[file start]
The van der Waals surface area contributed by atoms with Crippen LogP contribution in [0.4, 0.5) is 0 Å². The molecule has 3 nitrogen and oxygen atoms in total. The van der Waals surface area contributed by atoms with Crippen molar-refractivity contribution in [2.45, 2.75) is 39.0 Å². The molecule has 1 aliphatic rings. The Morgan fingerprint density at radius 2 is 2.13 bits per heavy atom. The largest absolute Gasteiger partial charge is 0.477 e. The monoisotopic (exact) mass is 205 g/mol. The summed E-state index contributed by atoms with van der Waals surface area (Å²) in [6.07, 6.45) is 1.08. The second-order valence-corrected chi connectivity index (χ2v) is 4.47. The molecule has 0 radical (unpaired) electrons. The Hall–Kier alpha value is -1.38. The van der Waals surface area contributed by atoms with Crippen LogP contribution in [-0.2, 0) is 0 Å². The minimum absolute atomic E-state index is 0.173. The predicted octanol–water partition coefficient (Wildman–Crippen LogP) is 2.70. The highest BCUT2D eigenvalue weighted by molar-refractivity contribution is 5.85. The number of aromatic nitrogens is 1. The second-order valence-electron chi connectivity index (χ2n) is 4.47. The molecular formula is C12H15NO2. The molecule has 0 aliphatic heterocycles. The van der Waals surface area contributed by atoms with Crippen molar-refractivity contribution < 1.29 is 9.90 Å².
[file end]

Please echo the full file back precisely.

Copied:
The van der Waals surface area contributed by atoms with Crippen LogP contribution in [0.4, 0.5) is 0 Å². The molecule has 3 nitrogen and oxygen atoms in total. The van der Waals surface area contributed by atoms with Crippen molar-refractivity contribution in [2.45, 2.75) is 39.0 Å². The molecule has 1 aliphatic rings. The Morgan fingerprint density at radius 2 is 2.13 bits per heavy atom. The largest absolute Gasteiger partial charge is 0.477 e. The monoisotopic (exact) mass is 205 g/mol. The summed E-state index contributed by atoms with van der Waals surface area (Å²) in [6.07, 6.45) is 1.08. The second-order valence-corrected chi connectivity index (χ2v) is 4.47. The molecule has 0 radical (unpaired) electrons. The Hall–Kier alpha value is -1.38. The van der Waals surface area contributed by atoms with Crippen LogP contribution in [-0.2, 0) is 0 Å². The minimum absolute atomic E-state index is 0.173. The predicted octanol–water partition coefficient (Wildman–Crippen LogP) is 2.70. The highest BCUT2D eigenvalue weighted by molar-refractivity contribution is 5.85. The number of aromatic nitrogens is 1. The second-order valence-electron chi connectivity index (χ2n) is 4.47. The molecular formula is C12H15NO2. The molecule has 0 aliphatic heterocycles. The van der Waals surface area contributed by atoms with Crippen molar-refractivity contribution < 1.29 is 9.90 Å².